'Win Win': A Winner
Glenn Kenny, Special to MSN Movies
It was mere weeks ago, in a review of the rather terrible "Hall Pass" that I expressed a general distaste for comedies that placed a big stake on their characters coming out of the far ends of their story lines as better people. Or, as "Seinfeld" and "Curb Your Enthusiasm" maestro Larry David once so eloquently put this position, "No learning." But now I am about to go to bat for a modestly scaled comedy in which quite a significant bit of, um, learning is had. What can I say? That I, like Walt Whitman, contain multitudes? No, that's too old, and won't wash.
Better to just admit that "Win Win" couches its "learning" in a solidly constructed story about really interesting, engaging and believable characters, keeps the laughs coming on a very consistent basis, and doesn't drown the whole concoction in a shower of confectioners' sugar once the necessary lessons have been learned. Written and directed by Tom McCarthy, who's proved himself very crafty with low-budget, low-key, intimate comedy-dramas that touch on Big Themes (his prior films include "The Station Agent" and "The Visitor") "Win Win," featuring a near-definitive likeable schlub lead performance from the great Paul Giamatti, is maybe the most deft and smoothly enjoyable picture to come from the writer-director, in spite of some of its more obvious ploys.
Then again, maybe they're meant to be obvious. At the film's outset, Giamatti's Mike Flaherty, an attorney in a small New Jersey town, is out jogging, huffily and puffily, with his affluent goofball best pal Terry (the invaluable Bobby Cannavale) and bemoaning the near-moribund state of his lawyering business. It's a situation that's got him so stressed out that he soon imagines he's having a heart attack, which obviously cuts the jogging session short. Before his collapse, he brushes off Terry's suggestion that, to make ends meet, he take a bartending job at a joint run by one of the burg's more successful entrepreneurs. Mike dismisses the suggestion out of hand, like he's too good for a bartending job. "Take the bartending job," this reviewer said, not to the screen. "It's not beneath you -- you've got a family to support." (An adorable family at that: Mike's sensible, grounded but still lively wife, Jackie, is played by the redoubtable Amy Ryan, and there are a couple of cute but not cloyingly precocious moppets to boot.) And of course I was/am right, and if the same thought occurs to you at this point in the movie, you're right, too. On the other hand, if he takes the bartending job at that point, there's no movie. (OK, maybe there's a different movie.)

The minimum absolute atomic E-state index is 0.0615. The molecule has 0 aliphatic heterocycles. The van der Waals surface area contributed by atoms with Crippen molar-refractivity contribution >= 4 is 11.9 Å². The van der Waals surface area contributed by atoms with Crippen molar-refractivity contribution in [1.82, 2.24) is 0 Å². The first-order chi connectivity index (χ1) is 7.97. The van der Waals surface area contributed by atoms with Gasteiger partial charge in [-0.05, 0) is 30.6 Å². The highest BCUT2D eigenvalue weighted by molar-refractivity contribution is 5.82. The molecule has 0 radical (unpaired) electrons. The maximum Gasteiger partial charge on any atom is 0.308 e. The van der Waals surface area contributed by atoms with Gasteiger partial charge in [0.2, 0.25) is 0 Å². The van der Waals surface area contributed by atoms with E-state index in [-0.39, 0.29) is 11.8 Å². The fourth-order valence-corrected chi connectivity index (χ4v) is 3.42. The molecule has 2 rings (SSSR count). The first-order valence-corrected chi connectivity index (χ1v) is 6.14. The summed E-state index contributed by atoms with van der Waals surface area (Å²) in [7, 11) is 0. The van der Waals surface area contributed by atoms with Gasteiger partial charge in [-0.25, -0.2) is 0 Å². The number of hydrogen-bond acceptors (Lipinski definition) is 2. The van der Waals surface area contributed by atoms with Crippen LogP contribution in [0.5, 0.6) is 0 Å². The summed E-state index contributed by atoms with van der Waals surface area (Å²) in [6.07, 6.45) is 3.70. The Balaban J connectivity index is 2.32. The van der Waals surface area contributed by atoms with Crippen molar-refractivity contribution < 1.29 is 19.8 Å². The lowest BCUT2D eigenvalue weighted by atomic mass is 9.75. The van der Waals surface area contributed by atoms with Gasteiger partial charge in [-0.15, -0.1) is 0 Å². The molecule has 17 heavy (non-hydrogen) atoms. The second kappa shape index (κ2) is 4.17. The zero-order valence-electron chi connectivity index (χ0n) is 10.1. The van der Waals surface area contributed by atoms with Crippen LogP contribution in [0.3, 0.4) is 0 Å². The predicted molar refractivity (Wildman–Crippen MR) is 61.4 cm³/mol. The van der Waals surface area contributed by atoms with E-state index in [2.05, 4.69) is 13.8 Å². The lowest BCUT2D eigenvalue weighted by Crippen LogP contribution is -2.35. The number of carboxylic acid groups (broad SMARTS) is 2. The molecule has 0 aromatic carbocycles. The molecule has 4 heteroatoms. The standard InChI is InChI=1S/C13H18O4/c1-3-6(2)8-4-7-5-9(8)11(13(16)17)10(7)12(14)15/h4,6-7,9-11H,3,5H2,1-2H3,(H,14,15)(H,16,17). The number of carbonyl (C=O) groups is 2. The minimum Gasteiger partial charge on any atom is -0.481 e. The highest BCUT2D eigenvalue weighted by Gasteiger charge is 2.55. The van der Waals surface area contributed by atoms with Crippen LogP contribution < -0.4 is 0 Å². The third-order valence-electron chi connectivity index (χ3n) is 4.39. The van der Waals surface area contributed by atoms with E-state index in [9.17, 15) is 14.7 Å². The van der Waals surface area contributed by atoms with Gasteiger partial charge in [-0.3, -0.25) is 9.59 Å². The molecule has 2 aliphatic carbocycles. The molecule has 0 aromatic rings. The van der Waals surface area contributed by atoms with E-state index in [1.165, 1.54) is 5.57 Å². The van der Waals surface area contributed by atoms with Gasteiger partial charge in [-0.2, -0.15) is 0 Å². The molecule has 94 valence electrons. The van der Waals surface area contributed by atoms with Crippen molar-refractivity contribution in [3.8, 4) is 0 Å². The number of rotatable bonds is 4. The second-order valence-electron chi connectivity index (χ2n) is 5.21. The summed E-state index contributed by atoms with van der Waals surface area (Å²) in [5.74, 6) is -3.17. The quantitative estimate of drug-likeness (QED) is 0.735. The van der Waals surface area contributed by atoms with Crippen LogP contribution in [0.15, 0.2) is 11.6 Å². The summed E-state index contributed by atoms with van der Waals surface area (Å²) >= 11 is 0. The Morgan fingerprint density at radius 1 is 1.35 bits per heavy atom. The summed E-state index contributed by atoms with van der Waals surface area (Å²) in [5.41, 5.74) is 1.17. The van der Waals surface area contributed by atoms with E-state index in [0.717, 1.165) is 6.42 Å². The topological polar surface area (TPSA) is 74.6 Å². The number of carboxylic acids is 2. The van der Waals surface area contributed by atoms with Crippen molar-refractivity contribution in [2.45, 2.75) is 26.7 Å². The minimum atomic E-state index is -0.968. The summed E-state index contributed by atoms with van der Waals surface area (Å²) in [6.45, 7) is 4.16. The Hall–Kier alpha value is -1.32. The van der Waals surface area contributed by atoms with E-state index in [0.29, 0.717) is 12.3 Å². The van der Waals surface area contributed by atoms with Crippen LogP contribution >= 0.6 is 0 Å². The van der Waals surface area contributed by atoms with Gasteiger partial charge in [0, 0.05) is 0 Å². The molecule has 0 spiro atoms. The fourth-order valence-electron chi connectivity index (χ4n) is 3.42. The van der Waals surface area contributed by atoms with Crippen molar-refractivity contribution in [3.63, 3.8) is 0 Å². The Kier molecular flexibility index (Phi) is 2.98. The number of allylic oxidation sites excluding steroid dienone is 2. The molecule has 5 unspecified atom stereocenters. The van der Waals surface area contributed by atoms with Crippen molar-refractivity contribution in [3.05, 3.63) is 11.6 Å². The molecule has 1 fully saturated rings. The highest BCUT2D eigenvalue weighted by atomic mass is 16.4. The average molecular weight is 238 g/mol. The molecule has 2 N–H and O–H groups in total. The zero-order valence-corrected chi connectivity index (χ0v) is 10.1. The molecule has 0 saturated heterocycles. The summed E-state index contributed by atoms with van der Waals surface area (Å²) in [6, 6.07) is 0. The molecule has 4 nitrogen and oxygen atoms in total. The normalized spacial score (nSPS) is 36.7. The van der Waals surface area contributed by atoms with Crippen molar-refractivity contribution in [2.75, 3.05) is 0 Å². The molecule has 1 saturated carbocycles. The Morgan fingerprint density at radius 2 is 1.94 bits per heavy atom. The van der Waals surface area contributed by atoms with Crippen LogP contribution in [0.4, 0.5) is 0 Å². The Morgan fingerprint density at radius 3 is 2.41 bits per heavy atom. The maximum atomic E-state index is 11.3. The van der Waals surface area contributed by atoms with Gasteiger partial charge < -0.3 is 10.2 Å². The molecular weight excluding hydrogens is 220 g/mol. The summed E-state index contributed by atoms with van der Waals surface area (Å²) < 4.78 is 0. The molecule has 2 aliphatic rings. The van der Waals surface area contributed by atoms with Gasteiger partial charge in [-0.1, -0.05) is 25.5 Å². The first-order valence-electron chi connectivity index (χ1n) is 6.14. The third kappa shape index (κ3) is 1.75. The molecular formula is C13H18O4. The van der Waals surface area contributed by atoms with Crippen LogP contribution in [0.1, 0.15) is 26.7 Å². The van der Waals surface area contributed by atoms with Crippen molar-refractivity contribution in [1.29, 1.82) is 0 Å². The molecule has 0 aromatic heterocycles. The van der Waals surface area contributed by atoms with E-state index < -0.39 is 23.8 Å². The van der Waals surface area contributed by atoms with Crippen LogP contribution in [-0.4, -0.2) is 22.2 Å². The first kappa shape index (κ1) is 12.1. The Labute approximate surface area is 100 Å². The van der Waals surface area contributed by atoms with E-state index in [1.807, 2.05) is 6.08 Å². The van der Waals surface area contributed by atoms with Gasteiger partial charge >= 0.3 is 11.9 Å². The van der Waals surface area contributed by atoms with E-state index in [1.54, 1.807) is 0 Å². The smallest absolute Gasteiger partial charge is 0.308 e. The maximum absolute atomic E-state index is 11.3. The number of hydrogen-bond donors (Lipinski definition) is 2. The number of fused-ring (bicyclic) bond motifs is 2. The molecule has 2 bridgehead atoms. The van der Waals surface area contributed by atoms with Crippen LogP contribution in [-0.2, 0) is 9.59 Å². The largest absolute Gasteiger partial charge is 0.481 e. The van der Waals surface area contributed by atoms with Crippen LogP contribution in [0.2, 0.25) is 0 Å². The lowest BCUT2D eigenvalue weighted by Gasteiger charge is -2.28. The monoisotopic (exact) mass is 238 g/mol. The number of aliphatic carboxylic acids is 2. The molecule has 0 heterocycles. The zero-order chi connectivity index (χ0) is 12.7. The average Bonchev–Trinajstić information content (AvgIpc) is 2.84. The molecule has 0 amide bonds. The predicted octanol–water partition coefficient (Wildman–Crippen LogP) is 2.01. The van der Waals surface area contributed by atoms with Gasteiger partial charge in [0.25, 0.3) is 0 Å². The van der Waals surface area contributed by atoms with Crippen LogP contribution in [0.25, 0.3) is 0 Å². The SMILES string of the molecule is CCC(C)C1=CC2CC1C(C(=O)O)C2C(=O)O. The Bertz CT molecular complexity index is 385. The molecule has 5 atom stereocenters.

What Mike does instead is sneakily defraud an aging client, Leo, who may or may not be in the first stages of dementia (played by Burt Young, which is a nice bit of casting, as the character actor has always been one of those "what is going ON with this guy" guys), dumping the fellow in an admittedly not-awful-looking home while pocketing a middling guardianship fee. Complications are bound to ensue, the first being the appearance of Leo's grandson, Kyle (Alex Shaffer). With his weird bottle-blond hair and diffident, withdrawn, but not entirely unfriendly manner, Kyle is something of a puzzle to the Flahertys. Mike insists that the family take Kyle in, the better to cover up Mike's double-dealing. Soon it surfaces that before his substantial troubles at home began, Kyle had been a high school wrestling prodigy; as it happens, Mike himself is the coach of his local high's all-loser wrestling team. You get where this is going, right?
The thing is, McCarthy's screenwriting is so supple, his characterizations so well-observed and sharply detailed, that none of the little story dovetails that bring Kyle and the Flahertys and Leo and the wrestling team together so as to, it would seem, bring about the state to which the film's title refers, seem at all contrived or forced. And when a player enters the scene to ostensibly throw a monkey wrench in the works -- that would be Kyle's mom, the drug-addicted daughter of Leo who has been unfindable for years (a terrific Melanie Lynskey) -- this, too, feels organic, even though we understand her to be not just a character, but the agent who is going to push Mike's betrayal of what is, after all, a sacred trust to the foreground, because none of the "wins" would be real were that bad faith move allowed to stand. Aristotle says so, I think.
In any event, it's to McCarthy's credit that when the reveal happens, he plays the hurt feelings as much for some good laughs as he does for pathos and/or poignancy. Nor does he overmilk the drama. Which is in keeping with all of the film's performances. Giamatti does some really remarkable underplaying here, which leaves ample space in which Cannavale and Jeffrey Tambor (as a business associate of Mike's who's also part of the coaching staff) can do broader comic work. While he has his manic moments, his interplay with Ryan is thoroughly true (the affectionate way they clash early in the movie over where one of their moppets learned a swear word sets their tone), and his general demeanor accomplishes something that most Hollywood films would have heart attacks themselves before even conceiving of conveying: that being an average guy is hardly the worst fate on Earth a man can suffer. Has some good points, even.
Glenn Kenny is chief film critic for MSN Movies. He was the chief film critic for Premiere magazine from 1998 to 2007. He contributes to various publications and websites, and blogs at http://somecamerunning.typepad.com. He lives in Brooklyn.